History Lesson: Fornasetti

“Piero Fornasetti was an Italian paintersculptorinterior decorator and engraver.
He created more than 11,000 items, many featuring the face of a woman, operatic soprano Lina Cavalieri, as a motif. Fornasetti found her face in a 19th-century magazine. “What inspired me to create more than 500 variations on the face of a woman?” asks Italian designer, Piero Fornasetti of himself. “I don’t know,” he admits, “I began to make them and I never stopped.” The “Tema e Variazioni” (theme and variation) plate series based on Cavalieri’s face numbered more than 350.
Other common features in his work include heavy use of black and white, the sun and time. His style is reminiscent of Greek and Roman architecture, by which he was heavily influenced.
Today it is most common to see Fornasetti’s style in fashion and room accessories such as scarves, ties, lamps, furniture, china plates and tables.
Foransetti Studio
His son, Barnaba Fornasetti, continues to design in his father’s name.
Here are a few beautiful interiors using Fornasetti pieces:

Upper Cabinet Alternatives

The last 10-15 years has seen a major shift to open floor plans when it comes to the space planning of the kitchen, dining, and living areas. Last year, our blog also addressed a more recently seen shift to less cabinet doors and more drawers in the kitchen. Now, kitchen design is seeing another big shift, alternatives for traditional upper cabinets. Today, you will find that less upper cabinets are being put into kitchens, or many times, they are laid out in a new and different manner. Check out some fabulous kitchens with great upper cabinet alternatives.

More Windows

Above: Having less upper cabinets means more room for windows. Open your kitchen up, not just to your living room, but to your backyard.

Above: This kitchen has upper cabinets framing the large window. In this kitchen you get both, ample cabinet space and a large window. The cabinets here are also white and flat paneled, giving the illusion that they are the walls. 


Above: Recessed cabinets also give that same illusion that they are the wall or apart of the wall. Here the recessed shelves are also the same color as the wall, to look all as one entity.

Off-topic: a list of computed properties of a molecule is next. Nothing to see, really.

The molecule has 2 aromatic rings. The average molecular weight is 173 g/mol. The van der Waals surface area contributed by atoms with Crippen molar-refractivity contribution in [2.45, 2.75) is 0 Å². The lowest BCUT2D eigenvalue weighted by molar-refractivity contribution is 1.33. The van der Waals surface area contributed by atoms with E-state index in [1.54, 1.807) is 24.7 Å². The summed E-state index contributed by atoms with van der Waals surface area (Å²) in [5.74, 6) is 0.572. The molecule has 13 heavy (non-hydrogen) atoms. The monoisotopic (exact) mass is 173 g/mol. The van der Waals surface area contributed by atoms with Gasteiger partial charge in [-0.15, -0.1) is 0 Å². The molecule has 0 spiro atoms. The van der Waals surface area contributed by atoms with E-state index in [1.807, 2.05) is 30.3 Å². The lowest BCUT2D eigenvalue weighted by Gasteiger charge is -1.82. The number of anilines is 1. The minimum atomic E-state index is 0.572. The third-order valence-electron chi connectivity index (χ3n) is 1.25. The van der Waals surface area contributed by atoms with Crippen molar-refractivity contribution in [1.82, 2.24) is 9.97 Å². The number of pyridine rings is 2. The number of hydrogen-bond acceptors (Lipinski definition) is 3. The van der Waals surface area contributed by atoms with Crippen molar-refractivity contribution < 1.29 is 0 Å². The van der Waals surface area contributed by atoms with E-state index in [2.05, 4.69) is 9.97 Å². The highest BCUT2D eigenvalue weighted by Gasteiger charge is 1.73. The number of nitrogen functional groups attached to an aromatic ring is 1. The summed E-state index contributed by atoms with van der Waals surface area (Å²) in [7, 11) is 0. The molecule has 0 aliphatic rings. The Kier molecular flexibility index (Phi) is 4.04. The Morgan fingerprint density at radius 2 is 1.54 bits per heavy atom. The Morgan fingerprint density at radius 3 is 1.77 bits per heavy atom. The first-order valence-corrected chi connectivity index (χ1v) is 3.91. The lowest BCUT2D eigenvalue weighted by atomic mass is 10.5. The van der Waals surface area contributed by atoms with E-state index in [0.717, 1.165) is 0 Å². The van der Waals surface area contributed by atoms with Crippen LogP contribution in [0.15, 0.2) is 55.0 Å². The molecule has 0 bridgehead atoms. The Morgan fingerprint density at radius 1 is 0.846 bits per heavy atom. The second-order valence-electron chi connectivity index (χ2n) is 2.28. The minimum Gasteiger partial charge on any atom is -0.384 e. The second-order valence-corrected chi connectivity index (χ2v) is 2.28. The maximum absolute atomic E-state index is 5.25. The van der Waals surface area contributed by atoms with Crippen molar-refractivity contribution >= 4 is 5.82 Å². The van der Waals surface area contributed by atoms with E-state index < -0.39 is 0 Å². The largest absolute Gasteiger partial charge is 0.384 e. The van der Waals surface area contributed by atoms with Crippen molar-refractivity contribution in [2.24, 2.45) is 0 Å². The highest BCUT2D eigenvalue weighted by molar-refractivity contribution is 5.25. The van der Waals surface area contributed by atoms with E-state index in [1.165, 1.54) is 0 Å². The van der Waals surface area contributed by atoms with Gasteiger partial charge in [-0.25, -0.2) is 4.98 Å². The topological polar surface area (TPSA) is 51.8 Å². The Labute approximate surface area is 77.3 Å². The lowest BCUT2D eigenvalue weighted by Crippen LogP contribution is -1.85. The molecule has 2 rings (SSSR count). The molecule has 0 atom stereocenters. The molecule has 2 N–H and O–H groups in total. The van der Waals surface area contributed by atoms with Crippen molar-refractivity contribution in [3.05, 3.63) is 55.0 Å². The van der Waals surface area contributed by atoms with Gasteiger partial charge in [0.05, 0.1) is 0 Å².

Above: All of the cabinets, uppers and lowers, have been recessed into the walls. This is very aesthetically pleasing and gives the feeling that the kitchen is more spacious. Nothing sticks out from the walls, providing no obstacles to move around.

Open Shelves

Above: Instead of china cabinets, open shelves are now a great way to display your dishware; and this way, your dishware now becomes a part of the design. Having mostly shelves in your kitchen makes it feel more open and spacious.

Above: If you don’t want everything in your kitchen in display, it’s great to have a combination of both open shelves and cabinets. This way you can display only pretty things and hide all the rest.

Open Storage Boxes

Above: These cabinets are somewhere in between open shelves and cabinets. The “box” frames the shelves; this effect has a little more of a formal feel to it. Also, it allows you to change the material behind the dishware, notice the dark walls behind the dishware in this photo that matches the lower cabinets.

Glass Doors

Above: Bringing in more glass doors on your kitchen’s upper cabinets is also a great way to “open up”  your kitchen. Glass and mirrors help give the illusion that a room is larger. It is also a great way to display your nice dishware.


Above: This is a new style of upper cabinets. The doors lift up instead of opening to the left or the right. This is more ergonomically efficient. Instead of having to peer around a door or knocking them against each other, you just lift them up out of the way. Some even lift up and push back into the cabinet.

Industry Ed with Richard: Quick Tips Series

In this post I will discuss quick tips that can be helpful when making simple updates to your home or even when full-on remodeling. I will be providing insight on solutions and practices based on my industry experience.

Outdated Brick Fireplaces 

Do you have an old brick fireplace that is looking a little outdated?

This is a kitchen and living room that I helped redesign. The fireplace, as you can see, was looking a little outdated…
Not only can the color and style of the brick become out-of-date, but so can the mantel. But a simple thing can be done to enliven an out-of-date fireplace.